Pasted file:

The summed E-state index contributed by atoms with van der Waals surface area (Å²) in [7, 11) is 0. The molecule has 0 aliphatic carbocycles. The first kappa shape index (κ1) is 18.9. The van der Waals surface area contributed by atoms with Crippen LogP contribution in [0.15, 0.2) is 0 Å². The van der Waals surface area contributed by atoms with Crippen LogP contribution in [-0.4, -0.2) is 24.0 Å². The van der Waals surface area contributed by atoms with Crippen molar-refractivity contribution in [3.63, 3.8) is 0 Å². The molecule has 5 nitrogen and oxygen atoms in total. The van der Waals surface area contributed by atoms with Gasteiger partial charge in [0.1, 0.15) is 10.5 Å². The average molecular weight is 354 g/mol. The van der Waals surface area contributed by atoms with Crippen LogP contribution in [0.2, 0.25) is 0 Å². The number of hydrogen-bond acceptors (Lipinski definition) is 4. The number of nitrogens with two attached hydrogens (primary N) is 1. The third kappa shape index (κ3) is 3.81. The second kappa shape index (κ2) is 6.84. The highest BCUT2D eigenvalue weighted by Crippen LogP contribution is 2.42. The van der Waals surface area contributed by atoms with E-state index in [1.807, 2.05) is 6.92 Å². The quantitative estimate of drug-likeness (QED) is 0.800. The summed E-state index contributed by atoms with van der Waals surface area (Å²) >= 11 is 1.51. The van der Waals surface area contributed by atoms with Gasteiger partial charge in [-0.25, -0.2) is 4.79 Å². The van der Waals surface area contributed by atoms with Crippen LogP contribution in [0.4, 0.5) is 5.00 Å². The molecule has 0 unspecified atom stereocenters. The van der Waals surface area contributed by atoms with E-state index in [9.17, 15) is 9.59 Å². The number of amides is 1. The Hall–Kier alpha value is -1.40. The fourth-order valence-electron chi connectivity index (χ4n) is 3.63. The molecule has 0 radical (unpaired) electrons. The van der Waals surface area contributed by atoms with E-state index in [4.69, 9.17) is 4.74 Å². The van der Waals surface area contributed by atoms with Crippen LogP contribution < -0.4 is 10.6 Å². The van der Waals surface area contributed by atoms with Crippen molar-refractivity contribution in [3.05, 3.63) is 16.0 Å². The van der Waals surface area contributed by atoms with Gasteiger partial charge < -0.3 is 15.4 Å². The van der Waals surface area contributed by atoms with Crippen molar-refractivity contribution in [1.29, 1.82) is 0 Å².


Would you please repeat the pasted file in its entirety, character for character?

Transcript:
The summed E-state index contributed by atoms with van der Waals surface area (Å²) in [7, 11) is 0. The molecule has 0 aliphatic carbocycles. The first kappa shape index (κ1) is 18.9. The van der Waals surface area contributed by atoms with Crippen LogP contribution in [0.15, 0.2) is 0 Å². The van der Waals surface area contributed by atoms with Crippen LogP contribution in [-0.4, -0.2) is 24.0 Å². The van der Waals surface area contributed by atoms with Crippen molar-refractivity contribution in [3.63, 3.8) is 0 Å². The molecule has 5 nitrogen and oxygen atoms in total. The van der Waals surface area contributed by atoms with Gasteiger partial charge in [0.1, 0.15) is 10.5 Å². The average molecular weight is 354 g/mol. The van der Waals surface area contributed by atoms with Crippen LogP contribution in [0.2, 0.25) is 0 Å². The number of hydrogen-bond acceptors (Lipinski definition) is 4. The number of nitrogens with two attached hydrogens (primary N) is 1. The third kappa shape index (κ3) is 3.81. The second kappa shape index (κ2) is 6.84. The highest BCUT2D eigenvalue weighted by Crippen LogP contribution is 2.42. The van der Waals surface area contributed by atoms with E-state index in [1.807, 2.05) is 6.92 Å². The quantitative estimate of drug-likeness (QED) is 0.800. The summed E-state index contributed by atoms with van der Waals surface area (Å²) >= 11 is 1.51. The van der Waals surface area contributed by atoms with Gasteiger partial charge in [-0.25, -0.2) is 4.79 Å². The van der Waals surface area contributed by atoms with Crippen LogP contribution in [0.4, 0.5) is 5.00 Å². The molecule has 0 unspecified atom stereocenters. The van der Waals surface area contributed by atoms with E-state index in [9.17, 15) is 9.59 Å². The number of amides is 1. The Hall–Kier alpha value is -1.40. The fourth-order valence-electron chi connectivity index (χ4n) is 3.63. The molecule has 0 radical (unpaired) electrons. The van der Waals surface area contributed by atoms with E-state index in [4.69, 9.17) is 4.74 Å². The van der Waals surface area contributed by atoms with Crippen LogP contribution < -0.4 is 10.6 Å². The van der Waals surface area contributed by atoms with Crippen molar-refractivity contribution in [3.05, 3.63) is 16.0 Å². The van der Waals surface area contributed by atoms with Gasteiger partial charge < -0.3 is 15.4 Å². The van der Waals surface area contributed by atoms with Crippen molar-refractivity contribution in [1.29, 1.82) is 0 Å².